2. “It didn’t take long before Samuel had a program that played a respectable game of checkers, capable of easily defeating novice players. It was first publicly demonstrated on television on February 24, 1956. Thomas Watson, President of IBM, arranged for the program to be exhibited to shareholders. He predicted that it would result in a fifteen-point rise in the IBM stock price. It did.”

    Schaeffer, Jonathan. One Jump Ahead: Challenging Human Supremacy in Checkers. 1st Edition. New York: Springer, 1997.

    quoted in:

    “Legacy – Chinook – World Man-Machine Checkers Champion.” Accessed October 26, 2020. http://webdocs.cs.ualberta.ca/~chinook/project/legacy.html.

  3. The historical record is fuzzy, but for some reason he chose to have his program debut against Robert Nealey a blind checkers champion from Stamford, Connecticut. IBM’s Research News claimed that Nealey was “a former Connecticut checkers champion, and one of the nation’s foremost players.”

    Although a self-proclaimed master, Nealey’s tournament results never justified such a claim. At the time of the game, he was not a former Connecticut state champion, although he did win the title in 1966, four years after the game with Samuel’s program. In the history of the state champi­onship, no recognized master had won the event. Nealey didn’t play in any of the premier checkers events, such as the U.S. championship, and apparently acquired his reputation by beating local players.”

    Schaeffer, Jonathan. One Jump Ahead: Challenging Human Supremacy in Checkers. 1st Edition. New York: Springer, 1997.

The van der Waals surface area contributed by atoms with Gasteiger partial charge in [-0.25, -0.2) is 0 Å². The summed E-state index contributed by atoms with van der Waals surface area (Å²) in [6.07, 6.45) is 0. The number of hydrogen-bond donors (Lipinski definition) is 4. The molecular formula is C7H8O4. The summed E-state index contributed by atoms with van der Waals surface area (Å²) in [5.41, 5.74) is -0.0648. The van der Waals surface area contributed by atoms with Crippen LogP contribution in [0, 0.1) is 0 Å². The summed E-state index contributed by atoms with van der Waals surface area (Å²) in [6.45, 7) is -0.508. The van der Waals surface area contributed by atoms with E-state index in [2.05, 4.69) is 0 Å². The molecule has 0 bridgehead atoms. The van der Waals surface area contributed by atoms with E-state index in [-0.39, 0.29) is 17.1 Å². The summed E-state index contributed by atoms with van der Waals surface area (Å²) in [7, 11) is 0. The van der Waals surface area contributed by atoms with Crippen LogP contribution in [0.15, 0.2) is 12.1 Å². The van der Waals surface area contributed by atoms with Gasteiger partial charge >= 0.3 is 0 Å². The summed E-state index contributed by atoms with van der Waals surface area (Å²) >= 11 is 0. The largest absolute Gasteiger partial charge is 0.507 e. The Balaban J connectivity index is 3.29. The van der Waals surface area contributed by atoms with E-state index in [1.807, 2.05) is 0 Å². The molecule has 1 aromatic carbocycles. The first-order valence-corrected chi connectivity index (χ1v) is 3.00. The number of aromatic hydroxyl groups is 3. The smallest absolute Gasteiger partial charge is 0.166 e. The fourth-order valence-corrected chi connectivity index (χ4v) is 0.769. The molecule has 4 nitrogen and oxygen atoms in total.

quoted in:

    “Legacy – Chinook – World Man-Machine Checkers Champion.” Accessed October 26, 2020. http://webdocs.cs.ualberta.ca/~chinook/project/legacy.html.

  4. “In a rematch, Chinook was declared the Man-Machine World Champion in checkers in 1994 in a match against Marion Tinsley after six drawn games, and Tinsley’s withdrawal due to pancreatic cancer. While Chinook became the world champion, it never defeated the best checkers player of all time, Tinsley, who was significantly superior to even his closest peer.[1]

    “Chinook (Computer Program).” In Wikipedia, August 24, 2020. https://en.wikipedia.org/w/index.php?title=Chinook_(computer_program)&oldid=974711515.

  5. “English draughts was weakly solved in 2007 by the team of Canadian computer scientist Jonathan Schaeffer. From the standard starting position, both players can guarantee a draw with perfect play.”

    “Draughts.” In Wikipedia, October 25, 2020. https://en.wikipedia.org/w/index.php?title=Draughts&oldid=985336948.

  6. “A two-player game can be solved on several levels:[1][2]
    Weak
    Provide an algorithm that secures a win for one player, or a draw for either, against any possible moves by the opponent, from the beginning of the game. That is, produce at least one complete ideal game (all moves start to end) with proof that each move is optimal for the player making it. It does not necessarily mean a computer program using the solution will play optimally against an imperfect opponent.”

    “Solved Game.” In Wikipedia, September 11, 2020. https://en.wikipedia.org/w/index.php?title=Solved_game&oldid=977794097.